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I am interested to know the performance impacts of using MySQL as a key-value database vs. say Redis/MongoDB/CouchDB. I have used both Redis and CouchDB in the past so I'm very familiar with their use cases, and know that it's better to store key/value pairs in say NoSQL vs. MySQL.

But here's the situation:

  • the bulk of our applications already have lots of MySQL tables
  • We host everything on Heroku (which only has MongoDB and MySQL, and is basically 1-db-type per app)
  • we don't want to be using multiple different databases in this case.

So basically, I'm looking for some info on the scalability of having a key/value table in MySQL. Maybe at three different arbitrary tiers:

  • 1000 writes per day
  • 1000 writes per hour
  • 1000 writes per second
  • 1000 reads per hour
  • 1000 reads per second

A practical example is in building something like MixPanel's Real-time Web Analytics Tracker, which would require writing very often depending on traffic.

Wordpress and other popular software use this all the time: Post has "Meta" model which is just key/value, so you can add arbitrary properties to an object which can be searched over.

Another option is to store a serializable hash in a blob but that seems worse.

What is your take?

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4 Answers 4

up vote 2 down vote accepted

There is no doubt that using a NOSQL solution is going to be faster, since it is simpler.
NOSQL and Relational do not compete with each other, they are different tools that can solve different problems.
That being said for 1000 writes/day or per hour, MySQL will have no problem.
For 1000 per second you will need some fancy hardware to get there. For the NOSQL solution you will probably still need some distributed file system.

It also depends on what you are storing.

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4  
without any tuning i got 4000 inserts per second to innodb on my celeron 1.8ghz –  zerkms Jun 20 '10 at 11:40

SQL databases are more and more used as a persistance layer, with computations and delivery cached in Key-Value repositories.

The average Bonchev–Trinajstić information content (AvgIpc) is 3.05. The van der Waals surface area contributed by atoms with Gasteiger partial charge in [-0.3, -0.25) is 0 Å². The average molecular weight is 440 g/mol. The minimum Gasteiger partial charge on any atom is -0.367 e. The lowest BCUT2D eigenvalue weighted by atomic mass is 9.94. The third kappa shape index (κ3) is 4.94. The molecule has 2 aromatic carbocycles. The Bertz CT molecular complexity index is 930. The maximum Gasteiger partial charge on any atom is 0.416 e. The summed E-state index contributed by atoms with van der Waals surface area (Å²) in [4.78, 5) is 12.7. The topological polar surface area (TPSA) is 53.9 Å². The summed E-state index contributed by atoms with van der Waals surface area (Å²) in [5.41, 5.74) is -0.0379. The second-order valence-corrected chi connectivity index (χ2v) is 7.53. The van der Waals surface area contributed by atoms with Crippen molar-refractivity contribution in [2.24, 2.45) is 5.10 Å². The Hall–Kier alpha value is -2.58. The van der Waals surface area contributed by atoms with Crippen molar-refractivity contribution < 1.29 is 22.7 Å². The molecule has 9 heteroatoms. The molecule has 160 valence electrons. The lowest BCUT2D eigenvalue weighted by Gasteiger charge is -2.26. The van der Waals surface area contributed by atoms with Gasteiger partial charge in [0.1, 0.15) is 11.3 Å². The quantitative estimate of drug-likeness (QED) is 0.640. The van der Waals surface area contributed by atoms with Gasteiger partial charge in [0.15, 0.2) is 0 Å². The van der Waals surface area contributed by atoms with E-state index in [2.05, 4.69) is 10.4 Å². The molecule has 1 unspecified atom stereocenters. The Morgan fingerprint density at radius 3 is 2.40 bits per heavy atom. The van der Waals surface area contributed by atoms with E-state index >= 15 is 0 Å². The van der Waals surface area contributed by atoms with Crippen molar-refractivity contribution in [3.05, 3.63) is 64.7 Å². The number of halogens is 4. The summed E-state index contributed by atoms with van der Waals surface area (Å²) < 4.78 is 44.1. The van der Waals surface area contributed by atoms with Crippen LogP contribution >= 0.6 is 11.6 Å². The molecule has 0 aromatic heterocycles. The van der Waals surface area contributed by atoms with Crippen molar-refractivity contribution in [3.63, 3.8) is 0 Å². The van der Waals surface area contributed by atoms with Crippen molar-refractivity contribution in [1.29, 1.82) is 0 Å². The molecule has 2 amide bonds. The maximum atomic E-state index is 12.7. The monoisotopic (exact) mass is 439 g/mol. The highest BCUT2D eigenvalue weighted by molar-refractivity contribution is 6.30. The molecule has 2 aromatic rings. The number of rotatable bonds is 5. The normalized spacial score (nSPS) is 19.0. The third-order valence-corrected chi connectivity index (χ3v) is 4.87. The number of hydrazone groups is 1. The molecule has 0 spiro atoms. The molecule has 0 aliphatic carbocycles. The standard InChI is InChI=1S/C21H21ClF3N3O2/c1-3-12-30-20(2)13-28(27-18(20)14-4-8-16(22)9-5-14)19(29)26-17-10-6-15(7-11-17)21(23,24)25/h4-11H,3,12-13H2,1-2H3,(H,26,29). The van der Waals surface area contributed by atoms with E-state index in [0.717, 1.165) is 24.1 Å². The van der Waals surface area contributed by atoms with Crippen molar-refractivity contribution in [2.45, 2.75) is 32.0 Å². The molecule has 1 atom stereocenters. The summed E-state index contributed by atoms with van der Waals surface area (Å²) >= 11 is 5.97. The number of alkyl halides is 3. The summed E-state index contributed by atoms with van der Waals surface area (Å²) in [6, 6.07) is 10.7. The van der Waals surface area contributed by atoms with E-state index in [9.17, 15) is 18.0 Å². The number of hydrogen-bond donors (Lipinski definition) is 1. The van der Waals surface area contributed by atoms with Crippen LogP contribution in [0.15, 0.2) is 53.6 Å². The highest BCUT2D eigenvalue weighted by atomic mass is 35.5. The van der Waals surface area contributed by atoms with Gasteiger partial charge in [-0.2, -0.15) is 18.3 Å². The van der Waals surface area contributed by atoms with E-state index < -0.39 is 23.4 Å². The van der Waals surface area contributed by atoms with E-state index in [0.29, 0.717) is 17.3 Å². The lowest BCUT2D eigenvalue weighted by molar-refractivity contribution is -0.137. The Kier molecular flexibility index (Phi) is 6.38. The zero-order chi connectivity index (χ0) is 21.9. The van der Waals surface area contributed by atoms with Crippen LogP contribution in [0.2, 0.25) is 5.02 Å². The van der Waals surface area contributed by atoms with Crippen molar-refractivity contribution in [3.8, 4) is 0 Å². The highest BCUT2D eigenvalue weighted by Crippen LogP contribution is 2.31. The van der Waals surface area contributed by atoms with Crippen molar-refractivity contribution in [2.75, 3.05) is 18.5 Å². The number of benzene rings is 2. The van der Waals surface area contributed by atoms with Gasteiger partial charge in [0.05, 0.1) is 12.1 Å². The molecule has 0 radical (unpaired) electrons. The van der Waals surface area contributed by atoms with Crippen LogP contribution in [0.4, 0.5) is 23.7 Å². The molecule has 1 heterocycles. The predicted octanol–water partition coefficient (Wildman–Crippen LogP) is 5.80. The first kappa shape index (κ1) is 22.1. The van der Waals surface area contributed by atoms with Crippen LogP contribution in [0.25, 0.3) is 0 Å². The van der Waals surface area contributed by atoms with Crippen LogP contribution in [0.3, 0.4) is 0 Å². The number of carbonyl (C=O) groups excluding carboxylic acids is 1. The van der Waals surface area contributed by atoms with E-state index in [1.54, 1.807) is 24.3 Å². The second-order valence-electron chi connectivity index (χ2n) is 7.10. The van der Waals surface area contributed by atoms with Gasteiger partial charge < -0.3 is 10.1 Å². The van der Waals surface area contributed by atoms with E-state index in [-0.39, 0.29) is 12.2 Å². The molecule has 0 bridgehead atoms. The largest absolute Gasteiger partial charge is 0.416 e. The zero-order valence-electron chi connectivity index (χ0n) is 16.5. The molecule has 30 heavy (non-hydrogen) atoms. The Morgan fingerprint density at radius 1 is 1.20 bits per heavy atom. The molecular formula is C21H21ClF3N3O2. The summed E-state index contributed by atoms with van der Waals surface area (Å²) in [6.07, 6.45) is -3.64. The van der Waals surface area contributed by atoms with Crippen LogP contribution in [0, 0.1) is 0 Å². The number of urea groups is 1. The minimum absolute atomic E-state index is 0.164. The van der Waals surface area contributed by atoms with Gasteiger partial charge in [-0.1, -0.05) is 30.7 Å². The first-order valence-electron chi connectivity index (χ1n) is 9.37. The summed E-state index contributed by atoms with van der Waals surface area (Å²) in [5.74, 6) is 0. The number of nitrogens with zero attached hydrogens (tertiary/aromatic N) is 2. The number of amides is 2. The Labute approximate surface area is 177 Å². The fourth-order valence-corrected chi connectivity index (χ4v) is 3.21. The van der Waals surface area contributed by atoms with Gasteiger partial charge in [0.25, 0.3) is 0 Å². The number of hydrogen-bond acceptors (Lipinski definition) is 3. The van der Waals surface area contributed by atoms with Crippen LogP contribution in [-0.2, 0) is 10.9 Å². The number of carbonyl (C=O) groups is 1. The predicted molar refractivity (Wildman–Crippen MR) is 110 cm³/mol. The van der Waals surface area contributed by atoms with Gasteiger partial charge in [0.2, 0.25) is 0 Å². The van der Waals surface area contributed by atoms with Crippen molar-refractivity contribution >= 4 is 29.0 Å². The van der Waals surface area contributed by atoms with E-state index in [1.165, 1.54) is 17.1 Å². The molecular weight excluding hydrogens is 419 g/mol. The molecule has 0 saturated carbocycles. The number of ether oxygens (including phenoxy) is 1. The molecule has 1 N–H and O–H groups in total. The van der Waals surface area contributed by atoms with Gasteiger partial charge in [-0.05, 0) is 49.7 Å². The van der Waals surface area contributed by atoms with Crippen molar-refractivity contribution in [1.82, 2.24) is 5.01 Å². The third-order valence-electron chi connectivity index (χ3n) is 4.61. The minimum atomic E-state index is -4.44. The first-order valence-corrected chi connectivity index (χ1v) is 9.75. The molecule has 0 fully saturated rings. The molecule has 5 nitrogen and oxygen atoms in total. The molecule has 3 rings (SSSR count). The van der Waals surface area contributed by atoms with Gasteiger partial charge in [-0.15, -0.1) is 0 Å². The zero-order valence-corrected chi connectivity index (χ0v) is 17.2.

With this in mind, those guys have done quite a test here:

  • InnoDB inserts 43,000 records per second AT ITS PEAK*;
  • TokuDB inserts 34,000 records per second AT ITS PEAK*;
  • This KV inserts 100 millions of records per second (2,000+ times more).

To answer your question, a Key-Value repository is more than likely to outdo MySQL by several orders of magnitude:

Processing 100,000,000 items:

kv_add()....time:....978.32 ms
kv_get().....time:....297.07 ms
kv_free()....time:........0.00 ms

OK, your test was 1,000 ops per second, but it can't hurt to be able to do 1,000 times more!

See this for further details (they also compare it with Tokyo Cabinet).

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I'd say that you'll have to run your own benchmark because it is only you that knows the following important aspects:

  • the size of the data to be stored in this KV table
  • the level of parallelism you want to achieve
  • the number of existing queries reaching your MySQL instance

I'd also say that depending on the durability requirements for this data, you'll also want to test multiple engines: InnoDB, MyISAM.

While I do expect some NoSQL solutions to be faster, based on your constraints you may find out that MySQL will perform good enough for your requirements.

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Check out the series of blog posts here where the author runs tests comparing MongoDB and MySQL performance, and fights through the MySQL performance tuning mess. MongoDB was doing ~100K row reads per second, MySQL in c/s mode was doing 43K max, but with the embedded library he managed to get it up to 172K row reads per second.

It sounds a little complicated to get that high on a single node, so ymmv.

The writes/second question is a little harder, but this still might give you some ideas on configs to try.

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